Administration's budget assumes over $800 million dollars in revenue from expanded gambling - a measure with little chance of success given Senate leadership opposition.
It is unfortunate that the Beshear Administration does not view environmental protection programs as among the core priorities to be shielded from severe budget cuts. The budget for air, waste, water, coal and noncoal regulation, forestry, and other programs have been cut by a cumulative amount of over 25% - far below the point at which the programs are being fully implemented, despite the yeoman efforts of underpaid and overworked staff in the various program areas. As a result, staff are intermittently prohibited from working on state-lead programs where there is no matching federal funding, and actions are taken to reduce workload, such as issuance of general permits for wastewater discharges where individual permits would provide better protection.
The Governor's budget, even with the unrealistic assumptions concerning gambling revenue and savings from efficiency improvements in government, still cuts the environmental protection budget for the biennium further, reducing general fund support, and proposing an overall budget dropping from $290.1 million in 2010-11 to $259.2 million in the out-year. A review of the historical funding over recent years reflects that, for the most part, the budget of the various programs are frozen at the level of funding for the current fiscal year, after taking the most recent cut.
If there were ever a time to end the taxpayer subsidy of pollution by requiring that agency permit fees cover the full cost of permitting, inspection and compliance, that time is now. Those who purchase the products and services should pay the costs of the licensing and permitting as part of that product or service; the public should not be required to underwrite pollution by paying the lion's share of the cost of permitting facilities that use the public's air, land and water to dilute and discharge of their wastes.
HB 378 (McKee)(Became Law)
Amends the petroleum storage tank fund statutes to prohibit the fund from limiting the number of tanks that a particular entity could register for remediation under the SOTRA fund.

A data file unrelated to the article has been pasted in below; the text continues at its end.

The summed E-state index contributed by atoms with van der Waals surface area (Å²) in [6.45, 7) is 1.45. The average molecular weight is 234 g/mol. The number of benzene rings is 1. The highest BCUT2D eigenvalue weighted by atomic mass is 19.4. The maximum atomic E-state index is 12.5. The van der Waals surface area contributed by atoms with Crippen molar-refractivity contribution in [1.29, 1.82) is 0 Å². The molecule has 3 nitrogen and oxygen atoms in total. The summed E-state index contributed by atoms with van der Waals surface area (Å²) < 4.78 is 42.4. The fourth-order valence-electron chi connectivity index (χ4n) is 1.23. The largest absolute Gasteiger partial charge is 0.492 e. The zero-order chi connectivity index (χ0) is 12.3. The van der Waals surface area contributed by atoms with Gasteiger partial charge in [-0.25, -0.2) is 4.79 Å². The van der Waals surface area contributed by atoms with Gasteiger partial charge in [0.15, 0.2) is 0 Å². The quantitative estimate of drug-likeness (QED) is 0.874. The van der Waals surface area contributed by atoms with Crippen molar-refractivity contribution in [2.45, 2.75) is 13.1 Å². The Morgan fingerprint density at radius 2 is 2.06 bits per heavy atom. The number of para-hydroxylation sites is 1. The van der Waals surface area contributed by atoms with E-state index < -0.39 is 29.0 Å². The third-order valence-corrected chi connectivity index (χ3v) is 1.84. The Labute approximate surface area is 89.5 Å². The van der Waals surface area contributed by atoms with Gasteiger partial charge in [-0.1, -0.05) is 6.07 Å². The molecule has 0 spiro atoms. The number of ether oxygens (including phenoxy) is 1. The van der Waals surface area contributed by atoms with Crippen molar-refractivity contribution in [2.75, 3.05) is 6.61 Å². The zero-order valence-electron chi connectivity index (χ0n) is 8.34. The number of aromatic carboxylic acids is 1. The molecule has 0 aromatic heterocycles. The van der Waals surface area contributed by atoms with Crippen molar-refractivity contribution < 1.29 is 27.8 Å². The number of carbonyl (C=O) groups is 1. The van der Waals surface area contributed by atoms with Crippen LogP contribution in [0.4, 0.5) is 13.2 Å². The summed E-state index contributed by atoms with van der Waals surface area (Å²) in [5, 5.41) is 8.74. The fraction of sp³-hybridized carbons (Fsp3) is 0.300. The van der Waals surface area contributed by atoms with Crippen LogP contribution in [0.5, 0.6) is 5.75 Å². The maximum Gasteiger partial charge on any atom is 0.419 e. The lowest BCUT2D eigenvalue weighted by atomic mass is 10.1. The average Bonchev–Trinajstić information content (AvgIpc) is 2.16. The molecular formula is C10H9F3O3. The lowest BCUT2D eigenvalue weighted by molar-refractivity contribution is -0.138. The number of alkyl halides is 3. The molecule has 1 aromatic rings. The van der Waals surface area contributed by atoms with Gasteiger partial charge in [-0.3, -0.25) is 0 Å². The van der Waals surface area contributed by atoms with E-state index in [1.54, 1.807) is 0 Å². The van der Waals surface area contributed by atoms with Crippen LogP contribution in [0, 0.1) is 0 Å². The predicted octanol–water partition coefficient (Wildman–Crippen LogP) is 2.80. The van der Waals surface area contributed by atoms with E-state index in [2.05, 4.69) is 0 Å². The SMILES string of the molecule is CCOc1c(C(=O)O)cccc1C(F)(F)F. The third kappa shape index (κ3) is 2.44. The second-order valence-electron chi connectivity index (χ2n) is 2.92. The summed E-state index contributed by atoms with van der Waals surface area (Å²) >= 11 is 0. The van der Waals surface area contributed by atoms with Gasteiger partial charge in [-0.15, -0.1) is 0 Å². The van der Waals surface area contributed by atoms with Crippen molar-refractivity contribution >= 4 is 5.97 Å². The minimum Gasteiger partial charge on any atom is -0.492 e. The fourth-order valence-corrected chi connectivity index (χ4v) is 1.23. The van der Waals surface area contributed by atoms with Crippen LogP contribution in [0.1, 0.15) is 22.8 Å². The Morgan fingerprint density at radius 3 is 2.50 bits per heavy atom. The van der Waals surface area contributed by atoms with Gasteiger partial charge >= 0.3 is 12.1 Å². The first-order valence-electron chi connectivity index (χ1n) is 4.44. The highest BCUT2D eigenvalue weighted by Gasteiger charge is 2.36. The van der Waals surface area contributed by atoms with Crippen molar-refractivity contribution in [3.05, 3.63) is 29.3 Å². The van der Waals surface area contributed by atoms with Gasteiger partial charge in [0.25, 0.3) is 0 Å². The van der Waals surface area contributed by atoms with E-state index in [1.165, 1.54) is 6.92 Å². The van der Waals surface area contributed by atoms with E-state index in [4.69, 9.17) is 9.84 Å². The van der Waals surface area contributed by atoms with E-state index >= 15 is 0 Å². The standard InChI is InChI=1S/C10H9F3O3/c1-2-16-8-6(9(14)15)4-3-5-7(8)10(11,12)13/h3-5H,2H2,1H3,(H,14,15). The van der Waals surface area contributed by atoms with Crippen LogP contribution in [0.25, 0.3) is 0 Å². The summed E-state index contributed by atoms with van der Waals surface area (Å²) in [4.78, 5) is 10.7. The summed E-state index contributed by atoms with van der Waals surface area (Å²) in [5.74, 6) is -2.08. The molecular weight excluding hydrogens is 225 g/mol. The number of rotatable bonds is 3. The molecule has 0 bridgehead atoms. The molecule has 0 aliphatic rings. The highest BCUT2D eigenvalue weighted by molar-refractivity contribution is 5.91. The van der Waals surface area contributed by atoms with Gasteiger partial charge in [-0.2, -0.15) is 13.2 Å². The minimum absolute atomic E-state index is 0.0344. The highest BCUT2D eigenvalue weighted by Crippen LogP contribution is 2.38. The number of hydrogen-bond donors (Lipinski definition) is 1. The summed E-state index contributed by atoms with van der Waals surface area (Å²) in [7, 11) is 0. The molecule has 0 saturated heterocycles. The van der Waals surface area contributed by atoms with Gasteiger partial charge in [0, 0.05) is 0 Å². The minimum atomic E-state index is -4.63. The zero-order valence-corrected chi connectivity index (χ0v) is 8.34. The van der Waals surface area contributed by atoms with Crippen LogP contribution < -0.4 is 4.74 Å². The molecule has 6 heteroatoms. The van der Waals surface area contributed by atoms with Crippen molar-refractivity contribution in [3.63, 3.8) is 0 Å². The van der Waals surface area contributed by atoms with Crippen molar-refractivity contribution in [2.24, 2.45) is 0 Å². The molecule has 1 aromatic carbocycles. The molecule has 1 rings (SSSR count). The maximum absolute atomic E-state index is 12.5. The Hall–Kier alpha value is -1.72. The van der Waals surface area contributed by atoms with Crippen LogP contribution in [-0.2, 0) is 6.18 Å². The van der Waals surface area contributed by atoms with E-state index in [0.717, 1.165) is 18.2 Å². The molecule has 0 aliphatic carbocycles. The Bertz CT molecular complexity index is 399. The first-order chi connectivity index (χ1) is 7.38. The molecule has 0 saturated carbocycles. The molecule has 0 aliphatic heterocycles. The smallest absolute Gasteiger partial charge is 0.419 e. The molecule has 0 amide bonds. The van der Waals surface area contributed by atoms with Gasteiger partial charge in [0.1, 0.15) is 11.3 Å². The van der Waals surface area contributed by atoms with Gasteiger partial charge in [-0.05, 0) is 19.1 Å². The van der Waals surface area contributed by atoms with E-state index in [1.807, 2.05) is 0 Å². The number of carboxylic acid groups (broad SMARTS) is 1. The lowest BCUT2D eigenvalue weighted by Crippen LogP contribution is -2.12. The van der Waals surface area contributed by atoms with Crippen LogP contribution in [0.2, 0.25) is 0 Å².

HB 419 (Died In S. Rules)(+)
Would have established a Kentucky Land Stewardship and Conservation Fund and allows funds to be allocated to nonprofit land conservation organizations. A Senate Floor Amendment addresses concerns raised in committee that tax receipts not be used to purchase agricultural easements.
HB 536 (Bell and others)(Died in S. Rules)(-)
Would have exempted from permitting billboards that do not display a commercial message and which meet the dimension, and illumination standards established by statute. Intended to allow religious billboards along I-65 that were erected without a permit and in violation of setback requirements, the bill will, if passed, likely cause a loss of millions of dollars of federal aid highway money.
The billboards in question are, within the meaning of the Highway Beautification Act, "signs, displays, or devices" that are prohibited from being erected along the Interstate or primary road system outside of urban areas. The statute in question is 23 U.S.C. 131, which requires that states maintain "effective control" over the erection of such signage. The penalty for a state failing to do so is the withholding of 10% of federal aid highway funds.
23 U.S.C. 131 defines "effective control" in this manner:
“(c) Effective control means that such signs, displays, or devices after January 1, 1968, if located within six hundred and sixty feet of the right-of-way and, on or after July 1, 1975, or after the expiration of the next regular session of the State legislature, whichever is later, if located beyond six hundred and sixty feet of the right-of-way, located outside of urban areas, visible from the main traveled way of the system, and erected with the purpose of their message being read from such main traveled way, shall, pursuant to this section, be limited to (1) directional and official signs and notices, which signs and notices shall include, but not be limited to, signs and notices pertaining to natural wonders, scenic and historical attractions, which are required or authorized by law, which shall conform to national standards hereby authorized to be promulgated by the Secretary hereunder, which standards shall contain provisions concerning lighting, size, number, and spacing of signs, and such other requirements as may be appropriate to implement this section, (2) signs, displays, and devices advertising the sale or lease of property upon which they are located, (3) signs, displays, and devices including those which may be changed at reasonable intervals by electronic process or by remote control, advertising activities conducted on the property on which they are located, (4) signs lawfully in existence on October 22, 1965, determined by the State, subject to the approval of the Secretary, to be landmark signs, including signs on farm structures or natural surfaces, of historic or artistic significance the preservation of which would be consistent with the purposes of this section, and (5) signs, displays, and devices advertising the distribution by nonprofit organizations of free coffee to individuals traveling on the Interstate System or the primary system. For the purposes of this subsection, the term "free coffee" shall include coffee for which a donation may be made, but is not required.”